Pitcher Larry Gura Signs To Save Family Farm

The sig stands tall!
Gura is still looking up.

For 16 seasons, pitcher Larry Gura faced down future Hall of Fame hitters. None of these sluggers may rival Gura’s toughest foe yet:

Real estate developers.

Gura asks a $2 donation per autograph, with checks payable to Dale Creek Equestrian Village. Wanting the rest of the story, I dialed the Village number.

Returning my call was Cindy Gura, Larry’s wife.

This is the family farm where Cindy grew up. When her parents died in 2000-2001, Cindy and Larry took over the operation.

“We have a therapeutic riding program,” she said. “A charter high school comes here weekly for equine classes.”

At Dale Creek, the Guras grow and sell organic food. They have a citrus grove and mesquite trees, complemented by a booming garden. Don’t forget the cage-free eggs from the happiest chickens in Arizona.

The trouble is, cash doesn’t grow on trees.

“We needed more money,” Cindy said, explaining the $2 per autograph policy. “We’re trying to protect this open space. We had to preserve it.”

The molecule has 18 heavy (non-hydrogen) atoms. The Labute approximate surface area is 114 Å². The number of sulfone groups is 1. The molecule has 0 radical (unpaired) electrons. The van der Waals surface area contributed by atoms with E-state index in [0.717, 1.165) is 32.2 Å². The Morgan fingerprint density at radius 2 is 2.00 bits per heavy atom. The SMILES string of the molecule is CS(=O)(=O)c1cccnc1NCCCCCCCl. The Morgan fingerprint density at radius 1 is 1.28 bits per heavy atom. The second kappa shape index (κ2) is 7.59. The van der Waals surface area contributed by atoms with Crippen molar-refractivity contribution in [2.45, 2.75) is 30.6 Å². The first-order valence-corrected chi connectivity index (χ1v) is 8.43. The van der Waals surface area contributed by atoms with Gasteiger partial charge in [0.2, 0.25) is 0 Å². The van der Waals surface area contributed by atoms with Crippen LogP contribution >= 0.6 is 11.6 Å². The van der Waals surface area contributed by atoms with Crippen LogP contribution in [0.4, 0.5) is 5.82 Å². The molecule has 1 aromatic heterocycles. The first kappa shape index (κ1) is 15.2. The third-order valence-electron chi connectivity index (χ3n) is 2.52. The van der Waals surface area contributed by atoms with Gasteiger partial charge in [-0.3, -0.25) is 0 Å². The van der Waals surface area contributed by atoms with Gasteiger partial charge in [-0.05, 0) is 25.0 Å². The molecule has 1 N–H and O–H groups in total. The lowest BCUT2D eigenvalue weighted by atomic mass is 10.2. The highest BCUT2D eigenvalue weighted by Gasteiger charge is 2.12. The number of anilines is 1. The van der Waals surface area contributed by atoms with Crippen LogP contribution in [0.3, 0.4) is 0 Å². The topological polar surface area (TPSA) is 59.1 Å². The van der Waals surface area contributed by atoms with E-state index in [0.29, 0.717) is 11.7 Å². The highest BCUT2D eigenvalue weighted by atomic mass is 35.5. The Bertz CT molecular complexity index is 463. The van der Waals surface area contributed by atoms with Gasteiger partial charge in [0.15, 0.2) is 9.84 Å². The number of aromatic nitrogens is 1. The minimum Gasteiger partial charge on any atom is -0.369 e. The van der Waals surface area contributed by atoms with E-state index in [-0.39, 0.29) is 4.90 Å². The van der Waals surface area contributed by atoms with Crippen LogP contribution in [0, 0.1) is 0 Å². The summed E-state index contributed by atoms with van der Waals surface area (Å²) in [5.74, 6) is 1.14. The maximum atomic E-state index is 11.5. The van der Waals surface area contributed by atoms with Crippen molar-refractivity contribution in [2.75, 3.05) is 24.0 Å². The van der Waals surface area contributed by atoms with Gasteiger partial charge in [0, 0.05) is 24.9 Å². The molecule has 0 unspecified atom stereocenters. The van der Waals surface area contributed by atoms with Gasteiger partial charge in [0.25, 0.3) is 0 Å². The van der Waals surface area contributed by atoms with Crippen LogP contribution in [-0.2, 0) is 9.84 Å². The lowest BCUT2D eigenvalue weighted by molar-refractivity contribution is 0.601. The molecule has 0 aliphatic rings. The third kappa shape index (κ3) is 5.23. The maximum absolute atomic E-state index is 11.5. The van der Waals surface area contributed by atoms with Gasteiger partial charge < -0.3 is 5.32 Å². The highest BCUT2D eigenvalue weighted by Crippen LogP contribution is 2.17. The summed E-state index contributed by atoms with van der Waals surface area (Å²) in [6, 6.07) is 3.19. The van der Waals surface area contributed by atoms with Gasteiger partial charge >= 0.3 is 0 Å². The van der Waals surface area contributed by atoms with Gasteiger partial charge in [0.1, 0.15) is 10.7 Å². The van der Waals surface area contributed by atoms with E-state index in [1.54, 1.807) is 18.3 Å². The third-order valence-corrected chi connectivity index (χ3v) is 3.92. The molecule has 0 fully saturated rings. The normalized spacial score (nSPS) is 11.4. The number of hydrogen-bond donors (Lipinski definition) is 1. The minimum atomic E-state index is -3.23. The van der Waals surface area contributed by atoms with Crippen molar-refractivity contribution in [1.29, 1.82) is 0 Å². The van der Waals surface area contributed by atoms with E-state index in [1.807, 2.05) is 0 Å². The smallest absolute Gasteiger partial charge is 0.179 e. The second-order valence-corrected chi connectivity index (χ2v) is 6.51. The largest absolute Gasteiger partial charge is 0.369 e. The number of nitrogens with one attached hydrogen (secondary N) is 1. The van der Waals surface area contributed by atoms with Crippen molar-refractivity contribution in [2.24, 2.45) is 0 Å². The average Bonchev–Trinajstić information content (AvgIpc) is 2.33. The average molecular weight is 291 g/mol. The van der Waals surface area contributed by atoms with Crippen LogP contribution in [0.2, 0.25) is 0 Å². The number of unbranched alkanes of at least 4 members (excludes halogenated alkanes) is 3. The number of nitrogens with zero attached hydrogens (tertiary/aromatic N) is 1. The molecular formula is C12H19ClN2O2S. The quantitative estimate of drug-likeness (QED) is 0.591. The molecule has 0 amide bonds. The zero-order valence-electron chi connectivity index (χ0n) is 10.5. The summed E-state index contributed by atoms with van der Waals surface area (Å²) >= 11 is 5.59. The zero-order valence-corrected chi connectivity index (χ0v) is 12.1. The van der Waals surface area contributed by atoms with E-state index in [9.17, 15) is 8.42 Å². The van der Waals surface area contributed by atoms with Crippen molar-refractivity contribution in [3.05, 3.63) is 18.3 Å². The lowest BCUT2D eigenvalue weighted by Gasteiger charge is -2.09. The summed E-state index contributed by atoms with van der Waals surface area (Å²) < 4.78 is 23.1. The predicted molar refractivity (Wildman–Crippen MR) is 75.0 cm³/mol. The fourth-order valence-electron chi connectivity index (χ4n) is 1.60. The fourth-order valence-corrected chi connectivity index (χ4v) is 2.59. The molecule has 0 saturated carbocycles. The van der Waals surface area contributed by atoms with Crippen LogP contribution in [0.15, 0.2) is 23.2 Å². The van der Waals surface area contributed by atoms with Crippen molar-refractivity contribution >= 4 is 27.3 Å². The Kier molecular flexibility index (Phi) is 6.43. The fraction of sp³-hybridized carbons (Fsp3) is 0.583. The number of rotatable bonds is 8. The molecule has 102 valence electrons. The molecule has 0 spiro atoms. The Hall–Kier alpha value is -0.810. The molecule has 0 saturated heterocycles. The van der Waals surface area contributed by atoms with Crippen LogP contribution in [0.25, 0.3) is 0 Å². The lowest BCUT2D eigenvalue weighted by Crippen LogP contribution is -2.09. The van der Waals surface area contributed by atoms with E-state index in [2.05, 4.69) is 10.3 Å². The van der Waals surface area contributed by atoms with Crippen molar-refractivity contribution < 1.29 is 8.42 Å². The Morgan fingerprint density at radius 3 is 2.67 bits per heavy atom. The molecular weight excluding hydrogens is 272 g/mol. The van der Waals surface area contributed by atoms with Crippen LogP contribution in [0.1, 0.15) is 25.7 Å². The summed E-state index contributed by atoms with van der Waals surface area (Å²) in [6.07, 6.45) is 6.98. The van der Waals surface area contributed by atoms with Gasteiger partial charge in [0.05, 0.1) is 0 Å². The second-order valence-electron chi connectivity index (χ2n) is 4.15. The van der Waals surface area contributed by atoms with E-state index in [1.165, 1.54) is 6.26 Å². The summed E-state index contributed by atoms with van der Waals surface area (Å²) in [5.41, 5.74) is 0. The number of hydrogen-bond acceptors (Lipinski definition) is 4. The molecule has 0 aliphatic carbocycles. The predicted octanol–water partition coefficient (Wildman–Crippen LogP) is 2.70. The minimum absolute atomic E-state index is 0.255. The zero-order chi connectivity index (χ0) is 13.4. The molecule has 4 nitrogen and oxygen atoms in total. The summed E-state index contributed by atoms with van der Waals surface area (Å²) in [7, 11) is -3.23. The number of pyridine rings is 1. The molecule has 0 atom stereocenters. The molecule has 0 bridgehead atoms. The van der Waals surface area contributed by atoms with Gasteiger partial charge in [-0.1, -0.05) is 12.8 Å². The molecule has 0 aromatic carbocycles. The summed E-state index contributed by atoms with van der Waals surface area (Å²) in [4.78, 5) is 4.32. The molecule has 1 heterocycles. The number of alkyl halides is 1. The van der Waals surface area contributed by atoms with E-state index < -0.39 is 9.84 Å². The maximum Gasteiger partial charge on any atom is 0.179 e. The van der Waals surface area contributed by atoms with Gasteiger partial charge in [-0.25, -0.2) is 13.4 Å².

These days, Larry Gura is pitching to protect a farm that’s been in the family more than 60 years. Although housing developments loom on all sides, the Village isn’t surrendering yet.

Is the former pitcher riding horses?

“He just rides a tractor,” Cindy said with a laugh. “He helps with riding lessons, he gardens. He built all the chicken coops. He’s very busy.”

But not too busy for fans. “Please keep writing,” she asks collectors. “He’ll sign for everyone. We enjoy every letter.”

To obtain a Larry Gura autograph, send $2 for each item to be signed (checks payable to Dale Creek Equestrian Village) with a SASE to:

Larry Gura
P.O. Box 94
Litchfield Park, AZ 85340

1 thought on “Pitcher Larry Gura Signs To Save Family Farm”

  1. Larry and Cindy. I’m sure you don’t remember me after almost 30 years. Cindy, you taught our 8th grade class in 1972 at Clarendon in Phoenix while Larry was going through spring training. I was a pretty good baseball player in my school and Larry you showed me how to throw correctly from the pitchers mound as I was left handed too. I have always remembered you guys and really glad to hear you are doing so well. Larry, I followed your career until you retired. It was harder back then because no internet. But I did what I could. E-mail me back if you want, and I will continue writing. Thanks for your time. Jerry Yesenski


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